A robotic mission to orbit Uranus. A probe that can land on a potentially life-supporting moon of Saturn. And a better plan for astronauts to do high-quality science on the moon.

These are among the top priorities outlined in a new report from an influential group that's advising NASA on where to boldly go in the next decade, from 2023 to 2032.

Every ten years, the prestigious National Academies of Sciences, Engineering, and Medicine brings together committees of space experts to survey the field of planetary science and reach a consensus on the best way for NASA to explore strange new worlds.

Some of the items on their latest wishlist sound familiar, but others are brand new. And while the report paints an optimistic picture of the field overall, there are hints of concern about future budget constraints.

Retrieving Mars rocks is "highest scientific priority"

The last time around, in 2011, expert advisers told NASA to gather an interesting selection of rocks on Mars and then work to bring those pristine samples back to Earth for chemical analyses. This could show whether the red planet ever had life. They also argued for a mission to Europa, a moon of Jupiter that seems to have an ocean of water beneath its icy surface.

NASA embraced those goals and has been making progress, but planetary scientists have started to worry that cost overruns might threaten the ability to visit other places in the solar system that beckon.

"Right now in planetary science in the U.S., we're at record levels of funding," says Casey Dreier, senior space policy adviser for The Planetary Society, a nonprofit that promotes space exploration. "But I think at the same time, we are being squeezed by two major missions, Mars Sample Return and Europa Clipper."

Bringing home rocks from the red planet should remain "the highest scientific priority of NASA's robotic exploration efforts this decade," according to the new, 780-page report on the expert group's findings.

"The committee strongly supports Mars sample return. It's a concept that's been around a long time, it has a great deal of scientific validity and support," steering committee co-chair Philip Christensen of Arizona State University told NPR.

But the report also says if the price tag looks to rise substantially above $5.3 billion, or if the cost eats up more than around 35% of NASA's planetary science budget in any given year, NASA should seek additional money from Congress rather than taking funds away from other worthy missions — like ones to Uranus and Enceladus.

Ice giants could hold surprises

A trip to Uranus could help scientists understand ice giants.

Unlike rocky planets like Mars and gas giants like Jupiter, the ice giants Uranus and Neptune have never been studied with a dedicated mission to orbit and study them.

Uranus, the seventh planet from the Sun, has only ever been visited by NASA's Voyager 2 probe, which flew by in 1986, coming within about 50,000 miles.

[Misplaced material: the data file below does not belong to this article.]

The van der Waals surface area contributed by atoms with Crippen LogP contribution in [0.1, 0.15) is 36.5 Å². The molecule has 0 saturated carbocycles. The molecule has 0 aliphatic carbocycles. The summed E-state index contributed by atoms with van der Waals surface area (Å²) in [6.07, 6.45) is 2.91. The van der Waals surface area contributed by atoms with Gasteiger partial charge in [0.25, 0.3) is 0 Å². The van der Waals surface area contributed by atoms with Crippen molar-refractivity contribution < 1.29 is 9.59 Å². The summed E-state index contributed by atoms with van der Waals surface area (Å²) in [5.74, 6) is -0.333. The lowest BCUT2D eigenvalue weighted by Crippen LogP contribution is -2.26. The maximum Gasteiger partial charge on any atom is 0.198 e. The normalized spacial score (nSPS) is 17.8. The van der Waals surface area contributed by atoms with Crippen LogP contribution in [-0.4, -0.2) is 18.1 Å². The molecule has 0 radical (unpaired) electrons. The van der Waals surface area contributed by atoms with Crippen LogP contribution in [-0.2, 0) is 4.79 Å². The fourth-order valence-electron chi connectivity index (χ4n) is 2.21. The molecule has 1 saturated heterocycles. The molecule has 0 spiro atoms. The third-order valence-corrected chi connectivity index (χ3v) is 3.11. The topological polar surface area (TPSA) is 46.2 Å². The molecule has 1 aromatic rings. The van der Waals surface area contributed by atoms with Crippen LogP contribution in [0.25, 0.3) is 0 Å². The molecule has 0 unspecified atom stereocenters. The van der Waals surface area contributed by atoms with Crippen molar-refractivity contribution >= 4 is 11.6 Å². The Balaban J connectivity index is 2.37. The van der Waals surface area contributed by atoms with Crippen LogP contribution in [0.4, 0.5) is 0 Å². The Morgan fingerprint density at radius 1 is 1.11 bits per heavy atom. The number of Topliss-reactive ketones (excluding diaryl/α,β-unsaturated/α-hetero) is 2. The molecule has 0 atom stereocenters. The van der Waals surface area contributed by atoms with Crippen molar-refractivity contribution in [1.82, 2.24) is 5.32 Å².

In recent years, detections of planets in alien solar systems show that ice giant planets are "likely the most common class of planets in the universe," says Robin Canup of the Southwest Research Institute, who co-chaired the steering committee. "We saw this mission as delivering absolutely transformative, breakthrough science because we know so little about these systems. We are sure there are going to be lots of surprises once we get there."

An ocean world could have evidence of life

Enceladus, one of Saturn's moons, is another scientifically compelling destination.

It's thought to have an ocean of liquid water under an icy crust, just like Europa, but this moon sends plumes of that material out into space, making it easier to obtain samples that originated deep within. The new report recommends sending a probe that could arrive there in the early 2050's, land on the surface and search for evidence of life in fresh plume material that rains down on it.

"Enceladus is the logical candidate to go to try to look for evidence of life today," says Christensen. "In terms of the ocean worlds, it's by far the most active and the easiest to access."

Making it to the moon again

The advisers say NASA needs to get serious about doing science in its multi-billion effort to return astronauts to the moon, called the Artemis program.

They point out that the failure to do this so far means the scientific return of the astronauts' initial trips "will not be as significant as it could be, and may be minimal."

"We see the Artemis program as being aspirational and transformative, and we want it to be accompanied by transformative science," says Canup.

But the group found there's a lack of organization and accountability at NASA for working high-priority science into the planning for moon landings. Planetary exploration has been done for decades with robots, and it's separated from human spaceflight within the agency's organizational structure.

"Let's do great science at the moon," says Christensen, and bring "the robotic and the human sides of NASA together into a really strong partnership."

Protecting earth and other priorities

The report runs through a bevy of smaller missions around the solar system that have merit, such as visits to the dwarf planet Ceres and to Titan, the largest moon of Saturn.

And it gives a notable shout-out to the effort to protect Earth from potentially hazardous space rocks.

NASA should "fully support" a telescope, called the Near-Earth Object Surveyor, which is designed to search for these dangerous rocks, the report says. That telescope has recently faced budget cuts and delays.

"Protecting Earth is important," says Bethany Ehlmann, a planetary scientist at Caltech who served on the report's steering committee, "and we can achieve good science while doing it."

Copyright 2022 NPR. To see more, visit https://www.npr.org.

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